A team from the University of Mainz, in Rhineland-Palatinate examined the phenomenon in which people report sensitivity to electromagnetic fields, complete with symptoms such as headaches, dizziness, and sensations on their skin.
"Despite this, there is a considerable body of evidence that electromagnetic hypersensitivity might actually be the result of a so-called nocebo effect," said Dr Michael Witthöft, from the university.
"The mere anticipation of possible injury may actually trigger pain or disorders. This is the opposite of the analgesic effects we know can be associated with exposure to placebos."
He and his team showed their 147 volunteers documentaries - one group saw a film about the health hazards associated with electromagnetic fields while the other watched one about the security of internet data.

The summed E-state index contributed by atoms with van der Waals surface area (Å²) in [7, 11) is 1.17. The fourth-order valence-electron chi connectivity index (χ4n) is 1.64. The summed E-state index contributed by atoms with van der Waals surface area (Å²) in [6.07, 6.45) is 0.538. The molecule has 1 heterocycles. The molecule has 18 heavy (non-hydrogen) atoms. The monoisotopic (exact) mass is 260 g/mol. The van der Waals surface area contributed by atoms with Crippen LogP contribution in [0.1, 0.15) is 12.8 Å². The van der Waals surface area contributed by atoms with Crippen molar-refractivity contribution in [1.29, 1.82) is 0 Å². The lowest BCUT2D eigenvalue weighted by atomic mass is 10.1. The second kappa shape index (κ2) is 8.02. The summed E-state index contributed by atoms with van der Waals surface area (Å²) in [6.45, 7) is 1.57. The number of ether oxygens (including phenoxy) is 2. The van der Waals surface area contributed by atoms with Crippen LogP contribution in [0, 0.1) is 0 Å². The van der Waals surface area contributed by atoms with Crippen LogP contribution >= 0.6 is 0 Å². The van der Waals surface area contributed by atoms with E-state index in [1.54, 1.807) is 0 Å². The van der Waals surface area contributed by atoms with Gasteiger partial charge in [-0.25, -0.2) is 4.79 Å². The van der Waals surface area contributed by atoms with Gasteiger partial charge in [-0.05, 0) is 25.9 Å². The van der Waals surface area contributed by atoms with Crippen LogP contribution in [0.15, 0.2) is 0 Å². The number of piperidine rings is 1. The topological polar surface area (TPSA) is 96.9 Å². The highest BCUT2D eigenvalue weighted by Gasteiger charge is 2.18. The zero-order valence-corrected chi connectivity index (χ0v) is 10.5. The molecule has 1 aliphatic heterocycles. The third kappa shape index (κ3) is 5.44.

Then all were exposed to fake Wifi signals which they were told were real. Even though they had been exposed to nothing, 54 percent of the volunteers reported anxiety, agitation, activity impairment, and twitching of the fingers, arms, legs and feet.
Two even left early because their reaction was so severe, the university said in a release marking the publication of the study in the Journal of Psychosomatic Research.
The study demonstrates that sensationalized media reports on potential risks, which often lack scientific evidence, can have a significant effect on the health of large sections of the population, the statement said.
"Science and the media need to work together more closely and make sure that reports of possible health hazards from new technologies are as accurate as possible and are presented to the public using the best available scientific data," said Witthöft.